A group captive (or risk retention group) is basically the same concept, except that it is normally owned by a number of companies with the same risk or in the same industry.  Oftentimes, group captives are organized by a trade association or other umbrella groups for the industry.  Group captives allow their members to spread their risks, and to aggregate their buying power with reinsurers.   Assuming that the group is selective in what companies are invited to participate, the overall claims experience should make the captive more profitable than its commercial counterparts.  Such groups are particularly appropriate when their risks are misunderstood by the traditional insurance market and they otherwise would be charged higher premiums than what is justified by their actual risk.


The federal Liability risk Retention Act of 1986 offers qualifying group captives substantial freedom from state regulation other than the licensing jurisdiction.  For companies that must provide proof of insurance to their companies, and if perception or the captive’s lack of a rating may be an issue, a fronting arrangement can be negotiated with a licensed admitted carrier.  Qualification under the Act also relieves the group captive from complying with all but the anti-fraud provisions of federal and state securities laws.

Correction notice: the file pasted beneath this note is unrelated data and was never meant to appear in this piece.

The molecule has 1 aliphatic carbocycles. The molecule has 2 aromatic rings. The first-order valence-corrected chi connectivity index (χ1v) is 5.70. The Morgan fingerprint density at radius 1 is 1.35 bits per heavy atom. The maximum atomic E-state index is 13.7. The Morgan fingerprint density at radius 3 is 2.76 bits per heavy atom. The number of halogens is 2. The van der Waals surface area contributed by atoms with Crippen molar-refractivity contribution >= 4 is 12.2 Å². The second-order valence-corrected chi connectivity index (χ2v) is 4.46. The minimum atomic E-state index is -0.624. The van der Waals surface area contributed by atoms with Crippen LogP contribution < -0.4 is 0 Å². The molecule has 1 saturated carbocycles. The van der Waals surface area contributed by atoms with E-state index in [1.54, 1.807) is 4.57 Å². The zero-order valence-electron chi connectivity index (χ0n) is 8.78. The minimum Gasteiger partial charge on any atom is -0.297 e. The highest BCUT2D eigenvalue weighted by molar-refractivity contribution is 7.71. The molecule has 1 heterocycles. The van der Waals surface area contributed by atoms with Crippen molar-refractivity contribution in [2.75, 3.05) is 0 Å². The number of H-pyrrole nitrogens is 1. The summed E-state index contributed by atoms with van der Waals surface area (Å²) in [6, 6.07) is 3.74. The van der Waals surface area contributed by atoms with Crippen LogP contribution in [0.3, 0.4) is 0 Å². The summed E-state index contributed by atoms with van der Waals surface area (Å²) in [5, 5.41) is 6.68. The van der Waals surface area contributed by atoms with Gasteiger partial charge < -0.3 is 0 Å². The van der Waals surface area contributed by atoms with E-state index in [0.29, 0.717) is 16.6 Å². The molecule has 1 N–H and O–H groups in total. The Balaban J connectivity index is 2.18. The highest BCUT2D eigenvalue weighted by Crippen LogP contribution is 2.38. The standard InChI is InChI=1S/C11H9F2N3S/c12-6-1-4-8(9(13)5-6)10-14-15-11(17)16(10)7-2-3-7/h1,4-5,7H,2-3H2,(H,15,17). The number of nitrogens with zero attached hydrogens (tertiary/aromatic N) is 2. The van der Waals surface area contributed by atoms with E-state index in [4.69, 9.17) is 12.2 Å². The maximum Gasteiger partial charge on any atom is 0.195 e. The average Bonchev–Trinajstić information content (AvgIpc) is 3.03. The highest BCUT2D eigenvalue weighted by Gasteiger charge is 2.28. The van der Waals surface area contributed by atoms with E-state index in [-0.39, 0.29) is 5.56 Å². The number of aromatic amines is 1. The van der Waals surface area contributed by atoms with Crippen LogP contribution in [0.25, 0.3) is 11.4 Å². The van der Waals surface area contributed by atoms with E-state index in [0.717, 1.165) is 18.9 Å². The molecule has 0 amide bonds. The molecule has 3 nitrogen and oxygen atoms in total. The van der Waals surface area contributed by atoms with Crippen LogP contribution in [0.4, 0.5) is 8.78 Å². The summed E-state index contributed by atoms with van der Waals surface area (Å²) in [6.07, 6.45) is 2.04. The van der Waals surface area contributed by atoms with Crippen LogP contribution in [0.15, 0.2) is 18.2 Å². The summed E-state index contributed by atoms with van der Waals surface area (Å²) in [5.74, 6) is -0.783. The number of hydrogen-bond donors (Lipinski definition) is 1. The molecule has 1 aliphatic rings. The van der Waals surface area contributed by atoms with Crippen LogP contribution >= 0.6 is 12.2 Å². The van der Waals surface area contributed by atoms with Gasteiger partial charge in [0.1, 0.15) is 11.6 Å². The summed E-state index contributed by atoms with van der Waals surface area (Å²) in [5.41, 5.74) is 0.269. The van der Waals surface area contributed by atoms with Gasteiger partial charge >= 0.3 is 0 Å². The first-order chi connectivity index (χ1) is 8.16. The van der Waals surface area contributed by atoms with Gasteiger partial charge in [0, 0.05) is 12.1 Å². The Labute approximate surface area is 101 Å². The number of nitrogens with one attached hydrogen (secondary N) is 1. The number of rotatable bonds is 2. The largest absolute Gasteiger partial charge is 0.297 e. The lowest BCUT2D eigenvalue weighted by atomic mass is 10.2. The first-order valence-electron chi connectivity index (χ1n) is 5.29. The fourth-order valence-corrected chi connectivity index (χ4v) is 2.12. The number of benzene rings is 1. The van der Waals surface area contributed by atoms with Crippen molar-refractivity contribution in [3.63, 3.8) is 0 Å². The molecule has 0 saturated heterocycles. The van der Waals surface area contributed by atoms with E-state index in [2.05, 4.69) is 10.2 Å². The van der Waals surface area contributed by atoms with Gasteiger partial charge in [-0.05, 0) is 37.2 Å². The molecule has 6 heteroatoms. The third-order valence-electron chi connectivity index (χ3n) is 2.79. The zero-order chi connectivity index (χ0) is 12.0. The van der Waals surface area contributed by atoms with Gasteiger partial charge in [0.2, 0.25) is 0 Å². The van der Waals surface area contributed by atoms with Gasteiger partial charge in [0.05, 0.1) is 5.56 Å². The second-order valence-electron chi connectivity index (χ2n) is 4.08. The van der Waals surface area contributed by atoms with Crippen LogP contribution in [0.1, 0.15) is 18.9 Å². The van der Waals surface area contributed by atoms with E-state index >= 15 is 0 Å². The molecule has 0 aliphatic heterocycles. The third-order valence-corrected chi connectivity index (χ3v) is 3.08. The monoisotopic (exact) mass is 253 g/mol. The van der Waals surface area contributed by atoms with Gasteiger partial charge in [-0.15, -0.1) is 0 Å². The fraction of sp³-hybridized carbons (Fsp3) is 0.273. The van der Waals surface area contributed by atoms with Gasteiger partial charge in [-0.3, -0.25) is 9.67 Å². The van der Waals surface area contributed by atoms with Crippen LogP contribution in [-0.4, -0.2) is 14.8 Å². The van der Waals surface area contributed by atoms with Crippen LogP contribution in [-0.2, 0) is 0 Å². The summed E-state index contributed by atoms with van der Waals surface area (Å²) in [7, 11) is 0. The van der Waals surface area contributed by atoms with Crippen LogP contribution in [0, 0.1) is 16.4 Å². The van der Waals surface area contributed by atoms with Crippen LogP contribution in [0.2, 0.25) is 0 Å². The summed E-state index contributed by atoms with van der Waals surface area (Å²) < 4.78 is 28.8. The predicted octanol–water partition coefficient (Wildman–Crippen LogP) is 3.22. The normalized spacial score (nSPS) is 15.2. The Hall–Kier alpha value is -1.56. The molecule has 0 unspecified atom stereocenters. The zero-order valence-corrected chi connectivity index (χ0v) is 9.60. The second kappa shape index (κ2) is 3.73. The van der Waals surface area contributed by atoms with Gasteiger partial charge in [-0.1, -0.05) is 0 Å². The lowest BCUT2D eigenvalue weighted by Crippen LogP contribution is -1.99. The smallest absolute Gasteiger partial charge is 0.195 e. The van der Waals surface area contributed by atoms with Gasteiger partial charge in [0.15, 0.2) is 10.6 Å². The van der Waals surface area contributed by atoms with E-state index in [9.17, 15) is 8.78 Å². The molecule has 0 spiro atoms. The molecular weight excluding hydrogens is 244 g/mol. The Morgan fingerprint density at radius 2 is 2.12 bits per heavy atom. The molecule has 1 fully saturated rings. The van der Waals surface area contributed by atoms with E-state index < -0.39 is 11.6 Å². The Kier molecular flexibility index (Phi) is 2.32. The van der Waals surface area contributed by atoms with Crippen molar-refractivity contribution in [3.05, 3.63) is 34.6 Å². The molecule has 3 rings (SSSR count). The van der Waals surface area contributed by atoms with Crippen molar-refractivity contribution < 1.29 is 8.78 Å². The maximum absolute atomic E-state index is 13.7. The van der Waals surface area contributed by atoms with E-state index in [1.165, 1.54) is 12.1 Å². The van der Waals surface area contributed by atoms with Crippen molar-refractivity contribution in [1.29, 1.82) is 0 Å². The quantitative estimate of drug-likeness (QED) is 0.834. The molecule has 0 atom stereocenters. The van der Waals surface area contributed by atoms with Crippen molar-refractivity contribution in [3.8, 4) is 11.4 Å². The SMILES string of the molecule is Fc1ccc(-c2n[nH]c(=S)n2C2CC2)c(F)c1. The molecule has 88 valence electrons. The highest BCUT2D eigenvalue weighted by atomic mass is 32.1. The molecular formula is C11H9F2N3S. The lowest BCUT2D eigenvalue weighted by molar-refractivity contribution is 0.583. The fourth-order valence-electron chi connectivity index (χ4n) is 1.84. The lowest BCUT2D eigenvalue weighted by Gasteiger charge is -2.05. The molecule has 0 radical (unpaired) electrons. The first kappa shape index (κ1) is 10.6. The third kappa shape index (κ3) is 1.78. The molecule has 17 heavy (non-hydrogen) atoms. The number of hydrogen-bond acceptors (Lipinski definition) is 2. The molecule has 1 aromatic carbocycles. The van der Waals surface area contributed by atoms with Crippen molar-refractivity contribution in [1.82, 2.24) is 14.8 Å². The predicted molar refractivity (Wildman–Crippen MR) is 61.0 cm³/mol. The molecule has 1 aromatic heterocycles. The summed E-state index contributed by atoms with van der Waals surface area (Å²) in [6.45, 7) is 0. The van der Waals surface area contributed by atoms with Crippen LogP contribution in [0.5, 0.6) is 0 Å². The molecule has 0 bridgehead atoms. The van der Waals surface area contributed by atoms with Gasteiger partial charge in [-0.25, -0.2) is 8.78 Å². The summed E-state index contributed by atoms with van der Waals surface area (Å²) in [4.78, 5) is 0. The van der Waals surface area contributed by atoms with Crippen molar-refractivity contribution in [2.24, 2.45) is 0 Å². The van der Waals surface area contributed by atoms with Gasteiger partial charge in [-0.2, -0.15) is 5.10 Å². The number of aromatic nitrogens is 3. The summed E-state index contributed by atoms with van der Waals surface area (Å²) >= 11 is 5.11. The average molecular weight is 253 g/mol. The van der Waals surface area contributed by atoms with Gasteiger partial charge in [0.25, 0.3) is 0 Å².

Setting up a single parent or group captive (or risk retention group) is a long-term, complex undertaking that should not be lightly considered or undertaken.  It requires considerable effort in collecting premium and claims histories, and a feasibility study must be performed by an independent actuary in order to validate that the program makes sense in light of projected premiums, administrative and underwriting expenses, and likely claims and loss development.  Whether you go on-shore or off-shore, the licensing authorities will need to be convinced that the proposed captive makes economic sense and that the program is substantial enough to warrant their approval.